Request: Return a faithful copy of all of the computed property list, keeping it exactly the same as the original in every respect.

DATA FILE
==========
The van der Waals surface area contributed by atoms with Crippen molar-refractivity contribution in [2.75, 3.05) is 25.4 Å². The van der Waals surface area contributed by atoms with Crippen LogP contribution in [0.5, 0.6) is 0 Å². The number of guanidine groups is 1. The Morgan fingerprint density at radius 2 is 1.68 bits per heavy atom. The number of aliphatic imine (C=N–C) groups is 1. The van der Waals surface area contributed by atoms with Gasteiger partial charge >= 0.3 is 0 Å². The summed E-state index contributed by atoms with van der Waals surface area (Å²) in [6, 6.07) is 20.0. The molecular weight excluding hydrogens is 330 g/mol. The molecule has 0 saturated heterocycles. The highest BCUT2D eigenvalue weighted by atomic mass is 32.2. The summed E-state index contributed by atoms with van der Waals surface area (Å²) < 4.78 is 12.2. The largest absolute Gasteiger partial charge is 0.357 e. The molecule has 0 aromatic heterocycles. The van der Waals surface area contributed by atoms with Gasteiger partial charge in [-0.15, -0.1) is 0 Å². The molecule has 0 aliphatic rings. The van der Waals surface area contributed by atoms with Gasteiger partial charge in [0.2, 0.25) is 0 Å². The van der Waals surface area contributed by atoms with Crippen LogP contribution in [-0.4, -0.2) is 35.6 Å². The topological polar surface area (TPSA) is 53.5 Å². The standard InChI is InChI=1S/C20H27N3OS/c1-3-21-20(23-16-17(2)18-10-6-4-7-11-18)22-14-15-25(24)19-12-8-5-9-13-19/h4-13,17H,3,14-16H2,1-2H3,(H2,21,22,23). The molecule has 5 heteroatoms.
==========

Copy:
The van der Waals surface area contributed by atoms with Crippen molar-refractivity contribution in [2.75, 3.05) is 25.4 Å². The van der Waals surface area contributed by atoms with Crippen LogP contribution in [0.5, 0.6) is 0 Å². The number of guanidine groups is 1. The Morgan fingerprint density at radius 2 is 1.68 bits per heavy atom. The number of aliphatic imine (C=N–C) groups is 1. The van der Waals surface area contributed by atoms with Gasteiger partial charge >= 0.3 is 0 Å². The summed E-state index contributed by atoms with van der Waals surface area (Å²) in [6, 6.07) is 20.0. The molecular weight excluding hydrogens is 330 g/mol. The molecule has 0 saturated heterocycles. The highest BCUT2D eigenvalue weighted by atomic mass is 32.2. The summed E-state index contributed by atoms with van der Waals surface area (Å²) < 4.78 is 12.2. The largest absolute Gasteiger partial charge is 0.357 e. The molecule has 0 aromatic heterocycles. The van der Waals surface area contributed by atoms with Gasteiger partial charge in [-0.15, -0.1) is 0 Å². The molecule has 0 aliphatic rings. The van der Waals surface area contributed by atoms with Gasteiger partial charge in [0.2, 0.25) is 0 Å². The van der Waals surface area contributed by atoms with Crippen LogP contribution in [-0.4, -0.2) is 35.6 Å². The topological polar surface area (TPSA) is 53.5 Å². The standard InChI is InChI=1S/C20H27N3OS/c1-3-21-20(23-16-17(2)18-10-6-4-7-11-18)22-14-15-25(24)19-12-8-5-9-13-19/h4-13,17H,3,14-16H2,1-2H3,(H2,21,22,23). The molecule has 5 heteroatoms.